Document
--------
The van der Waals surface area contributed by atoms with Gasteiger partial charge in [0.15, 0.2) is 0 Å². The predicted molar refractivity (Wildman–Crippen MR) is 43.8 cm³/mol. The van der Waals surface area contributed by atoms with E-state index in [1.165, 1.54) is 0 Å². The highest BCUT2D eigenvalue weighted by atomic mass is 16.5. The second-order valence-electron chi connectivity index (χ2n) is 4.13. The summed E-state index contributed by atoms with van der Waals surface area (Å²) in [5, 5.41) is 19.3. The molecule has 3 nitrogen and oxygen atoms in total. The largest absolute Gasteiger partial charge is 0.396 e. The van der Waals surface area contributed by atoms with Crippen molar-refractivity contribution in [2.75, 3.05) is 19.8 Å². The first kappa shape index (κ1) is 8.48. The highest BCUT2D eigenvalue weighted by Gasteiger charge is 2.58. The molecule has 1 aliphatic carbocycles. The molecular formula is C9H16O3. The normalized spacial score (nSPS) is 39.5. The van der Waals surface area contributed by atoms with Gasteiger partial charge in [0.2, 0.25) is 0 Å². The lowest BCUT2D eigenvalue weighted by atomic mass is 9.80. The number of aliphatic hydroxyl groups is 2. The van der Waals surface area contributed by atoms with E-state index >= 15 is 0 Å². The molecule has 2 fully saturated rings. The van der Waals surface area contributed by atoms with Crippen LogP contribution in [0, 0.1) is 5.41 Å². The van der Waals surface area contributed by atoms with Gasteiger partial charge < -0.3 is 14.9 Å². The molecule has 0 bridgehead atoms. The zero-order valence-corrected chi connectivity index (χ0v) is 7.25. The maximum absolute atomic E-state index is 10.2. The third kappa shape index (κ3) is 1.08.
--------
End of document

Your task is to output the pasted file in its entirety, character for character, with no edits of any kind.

The van der Waals surface area contributed by atoms with Gasteiger partial charge in [0.15, 0.2) is 0 Å². The predicted molar refractivity (Wildman–Crippen MR) is 43.8 cm³/mol. The van der Waals surface area contributed by atoms with E-state index in [1.165, 1.54) is 0 Å². The highest BCUT2D eigenvalue weighted by atomic mass is 16.5. The second-order valence-electron chi connectivity index (χ2n) is 4.13. The summed E-state index contributed by atoms with van der Waals surface area (Å²) in [5, 5.41) is 19.3. The molecule has 3 nitrogen and oxygen atoms in total. The largest absolute Gasteiger partial charge is 0.396 e. The van der Waals surface area contributed by atoms with Crippen molar-refractivity contribution in [2.75, 3.05) is 19.8 Å². The first kappa shape index (κ1) is 8.48. The highest BCUT2D eigenvalue weighted by Gasteiger charge is 2.58. The molecule has 1 aliphatic carbocycles. The molecular formula is C9H16O3. The normalized spacial score (nSPS) is 39.5. The van der Waals surface area contributed by atoms with Gasteiger partial charge in [0.2, 0.25) is 0 Å². The lowest BCUT2D eigenvalue weighted by atomic mass is 9.80. The number of aliphatic hydroxyl groups is 2. The van der Waals surface area contributed by atoms with E-state index >= 15 is 0 Å². The molecule has 2 fully saturated rings. The van der Waals surface area contributed by atoms with Crippen LogP contribution in [0, 0.1) is 5.41 Å². The van der Waals surface area contributed by atoms with Gasteiger partial charge < -0.3 is 14.9 Å². The molecule has 0 bridgehead atoms. The zero-order valence-corrected chi connectivity index (χ0v) is 7.25. The maximum absolute atomic E-state index is 10.2. The third kappa shape index (κ3) is 1.08.